California has overtaken France as the world’s sixth-largest economy, fueled by strong growth and the U.S. dollar’s gains against foreign currencies, state data released Tuesday show.
The most-populous U.S. state, with a gross domestic product of $2.5 trillion, has also eclipsed recession-plagued Brazil.
“This is the result of both good growth in California and exchange-rate movements of the U.S. dollar versus other currencies,” said Irena Asmundson, chief economist in the California Department of Finance.
Governor Jerry Brown, 78, is running the state during an economic turnaround driven by technology companies including Facebook Inc. and Apple Inc., along with agricultural and manufacturing industries that lead the U.S. Since taking office in 2011, Brown steered the state away from fiscal turmoil and persistent deficits to budget surpluses.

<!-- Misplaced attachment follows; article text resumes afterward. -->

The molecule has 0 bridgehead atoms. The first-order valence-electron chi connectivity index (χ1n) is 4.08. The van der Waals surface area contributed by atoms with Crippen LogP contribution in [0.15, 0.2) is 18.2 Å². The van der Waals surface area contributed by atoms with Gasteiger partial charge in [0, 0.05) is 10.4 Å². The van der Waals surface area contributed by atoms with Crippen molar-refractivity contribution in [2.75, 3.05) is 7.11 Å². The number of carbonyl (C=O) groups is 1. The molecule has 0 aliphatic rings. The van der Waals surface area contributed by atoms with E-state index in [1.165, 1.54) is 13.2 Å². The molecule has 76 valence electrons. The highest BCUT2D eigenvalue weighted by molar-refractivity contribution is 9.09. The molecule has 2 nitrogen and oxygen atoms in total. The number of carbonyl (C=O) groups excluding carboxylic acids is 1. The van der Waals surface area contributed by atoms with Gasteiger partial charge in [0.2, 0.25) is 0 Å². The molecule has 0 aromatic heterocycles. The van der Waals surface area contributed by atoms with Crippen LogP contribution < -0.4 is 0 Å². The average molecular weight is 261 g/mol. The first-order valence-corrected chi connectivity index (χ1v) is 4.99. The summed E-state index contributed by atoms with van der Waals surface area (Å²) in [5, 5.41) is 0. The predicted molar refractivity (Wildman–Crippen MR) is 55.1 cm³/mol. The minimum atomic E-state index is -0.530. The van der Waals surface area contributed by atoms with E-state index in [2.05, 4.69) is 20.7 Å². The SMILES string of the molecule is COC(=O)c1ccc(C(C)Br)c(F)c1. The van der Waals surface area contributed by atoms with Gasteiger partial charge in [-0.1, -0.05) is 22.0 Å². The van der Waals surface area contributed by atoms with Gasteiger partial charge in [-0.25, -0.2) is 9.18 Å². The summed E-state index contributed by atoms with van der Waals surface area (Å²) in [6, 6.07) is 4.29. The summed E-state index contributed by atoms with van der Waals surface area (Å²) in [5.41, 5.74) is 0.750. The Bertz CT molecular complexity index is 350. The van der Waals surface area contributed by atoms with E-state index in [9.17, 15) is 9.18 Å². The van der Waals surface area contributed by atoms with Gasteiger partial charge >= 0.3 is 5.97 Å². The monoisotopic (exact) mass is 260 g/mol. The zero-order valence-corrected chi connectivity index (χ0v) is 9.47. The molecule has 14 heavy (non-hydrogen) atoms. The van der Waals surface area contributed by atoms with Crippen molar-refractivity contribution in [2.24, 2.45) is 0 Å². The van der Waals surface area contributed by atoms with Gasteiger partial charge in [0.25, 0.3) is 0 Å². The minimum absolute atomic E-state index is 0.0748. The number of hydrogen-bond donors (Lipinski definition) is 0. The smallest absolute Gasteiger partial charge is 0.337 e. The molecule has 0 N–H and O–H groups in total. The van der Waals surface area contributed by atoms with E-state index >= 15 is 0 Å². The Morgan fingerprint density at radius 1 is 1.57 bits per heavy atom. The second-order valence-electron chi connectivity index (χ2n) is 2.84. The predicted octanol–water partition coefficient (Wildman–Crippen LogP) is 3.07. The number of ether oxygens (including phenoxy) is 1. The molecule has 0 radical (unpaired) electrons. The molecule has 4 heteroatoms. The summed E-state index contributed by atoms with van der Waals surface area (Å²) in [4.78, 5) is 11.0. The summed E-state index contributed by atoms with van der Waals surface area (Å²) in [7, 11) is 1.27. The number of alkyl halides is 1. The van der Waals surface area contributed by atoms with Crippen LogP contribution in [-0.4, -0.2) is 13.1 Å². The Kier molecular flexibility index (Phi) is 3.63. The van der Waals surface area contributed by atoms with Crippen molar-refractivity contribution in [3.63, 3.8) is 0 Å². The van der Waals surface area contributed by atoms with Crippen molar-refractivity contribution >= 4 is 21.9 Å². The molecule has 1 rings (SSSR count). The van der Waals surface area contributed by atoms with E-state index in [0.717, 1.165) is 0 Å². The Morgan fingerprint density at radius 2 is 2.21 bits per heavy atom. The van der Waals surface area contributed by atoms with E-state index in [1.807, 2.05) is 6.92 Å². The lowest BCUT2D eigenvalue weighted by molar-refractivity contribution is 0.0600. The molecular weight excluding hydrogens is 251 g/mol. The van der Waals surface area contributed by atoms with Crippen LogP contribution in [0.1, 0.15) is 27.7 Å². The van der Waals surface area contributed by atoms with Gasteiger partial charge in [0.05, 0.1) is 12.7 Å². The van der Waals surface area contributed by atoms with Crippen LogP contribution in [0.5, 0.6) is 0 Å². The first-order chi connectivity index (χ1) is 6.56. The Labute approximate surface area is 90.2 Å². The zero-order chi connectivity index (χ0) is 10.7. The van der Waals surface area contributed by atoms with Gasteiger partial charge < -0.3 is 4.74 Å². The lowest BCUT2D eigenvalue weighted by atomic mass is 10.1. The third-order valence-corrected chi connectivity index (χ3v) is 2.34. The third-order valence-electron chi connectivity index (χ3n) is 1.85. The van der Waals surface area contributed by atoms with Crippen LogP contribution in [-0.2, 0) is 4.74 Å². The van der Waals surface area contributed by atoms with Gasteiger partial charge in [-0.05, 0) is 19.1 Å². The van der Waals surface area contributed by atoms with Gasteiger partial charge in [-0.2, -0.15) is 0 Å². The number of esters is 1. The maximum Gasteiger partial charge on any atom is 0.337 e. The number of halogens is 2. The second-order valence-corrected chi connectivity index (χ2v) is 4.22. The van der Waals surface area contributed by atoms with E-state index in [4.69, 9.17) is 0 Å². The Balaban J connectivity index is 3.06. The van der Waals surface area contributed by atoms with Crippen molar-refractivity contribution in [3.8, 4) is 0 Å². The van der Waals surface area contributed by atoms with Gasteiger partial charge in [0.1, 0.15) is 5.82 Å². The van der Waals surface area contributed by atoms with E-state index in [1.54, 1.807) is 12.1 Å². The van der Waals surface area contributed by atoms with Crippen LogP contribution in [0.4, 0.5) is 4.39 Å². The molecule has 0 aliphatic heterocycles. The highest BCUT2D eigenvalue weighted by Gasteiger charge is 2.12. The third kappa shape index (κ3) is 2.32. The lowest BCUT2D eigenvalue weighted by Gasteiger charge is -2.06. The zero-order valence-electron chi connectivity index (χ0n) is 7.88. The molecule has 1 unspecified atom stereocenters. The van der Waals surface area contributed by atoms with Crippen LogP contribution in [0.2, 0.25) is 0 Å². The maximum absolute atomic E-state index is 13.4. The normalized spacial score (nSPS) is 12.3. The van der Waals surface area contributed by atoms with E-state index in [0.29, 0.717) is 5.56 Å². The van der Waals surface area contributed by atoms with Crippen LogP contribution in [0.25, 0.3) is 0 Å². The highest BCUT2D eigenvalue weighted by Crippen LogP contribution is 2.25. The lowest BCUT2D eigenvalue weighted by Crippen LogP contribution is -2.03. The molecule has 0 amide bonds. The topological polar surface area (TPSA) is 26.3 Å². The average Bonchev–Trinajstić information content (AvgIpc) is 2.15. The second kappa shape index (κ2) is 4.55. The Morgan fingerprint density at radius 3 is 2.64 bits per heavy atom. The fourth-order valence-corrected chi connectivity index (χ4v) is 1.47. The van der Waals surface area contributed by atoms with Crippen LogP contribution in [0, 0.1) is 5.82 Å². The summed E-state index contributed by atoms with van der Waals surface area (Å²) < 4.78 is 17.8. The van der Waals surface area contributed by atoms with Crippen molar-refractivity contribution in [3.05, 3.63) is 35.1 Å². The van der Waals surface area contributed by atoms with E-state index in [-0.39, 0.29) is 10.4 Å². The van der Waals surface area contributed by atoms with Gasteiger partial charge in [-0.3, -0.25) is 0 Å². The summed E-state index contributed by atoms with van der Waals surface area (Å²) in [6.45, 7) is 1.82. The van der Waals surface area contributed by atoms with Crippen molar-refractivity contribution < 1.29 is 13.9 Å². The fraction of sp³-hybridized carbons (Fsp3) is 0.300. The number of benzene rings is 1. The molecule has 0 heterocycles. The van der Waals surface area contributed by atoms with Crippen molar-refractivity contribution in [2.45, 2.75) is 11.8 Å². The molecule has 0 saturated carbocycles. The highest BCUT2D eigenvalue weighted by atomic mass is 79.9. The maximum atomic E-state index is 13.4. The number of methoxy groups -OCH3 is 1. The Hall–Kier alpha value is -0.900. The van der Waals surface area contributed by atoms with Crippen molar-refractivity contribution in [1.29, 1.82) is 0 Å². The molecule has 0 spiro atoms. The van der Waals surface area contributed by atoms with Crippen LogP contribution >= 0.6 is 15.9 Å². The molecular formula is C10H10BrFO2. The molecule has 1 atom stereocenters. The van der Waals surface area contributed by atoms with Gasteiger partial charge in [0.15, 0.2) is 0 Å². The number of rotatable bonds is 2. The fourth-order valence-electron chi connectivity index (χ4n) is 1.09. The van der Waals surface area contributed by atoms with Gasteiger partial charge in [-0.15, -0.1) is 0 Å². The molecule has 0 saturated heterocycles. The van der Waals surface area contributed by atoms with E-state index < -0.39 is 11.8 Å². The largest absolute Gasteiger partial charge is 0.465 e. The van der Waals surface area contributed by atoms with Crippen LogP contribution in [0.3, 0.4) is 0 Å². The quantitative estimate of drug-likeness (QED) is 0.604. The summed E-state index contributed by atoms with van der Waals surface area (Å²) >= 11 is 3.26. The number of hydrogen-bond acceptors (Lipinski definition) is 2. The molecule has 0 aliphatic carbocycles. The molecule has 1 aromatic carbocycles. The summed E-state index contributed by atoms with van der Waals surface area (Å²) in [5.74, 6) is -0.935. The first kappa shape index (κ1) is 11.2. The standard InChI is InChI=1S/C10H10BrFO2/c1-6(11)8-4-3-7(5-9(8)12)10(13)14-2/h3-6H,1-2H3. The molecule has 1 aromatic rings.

California grew by 4.1 percent in 2015, compared with a 2.4 percent increase for the U.S. and 1.1 percent for France, Asmundson said.
Last year, California created the most jobs of any state, more than the second- and third-most-populous states Florida and Texas combined. Four of the world’s 10 largest companies are based in California, including Alphabet Inc. and Facebook.
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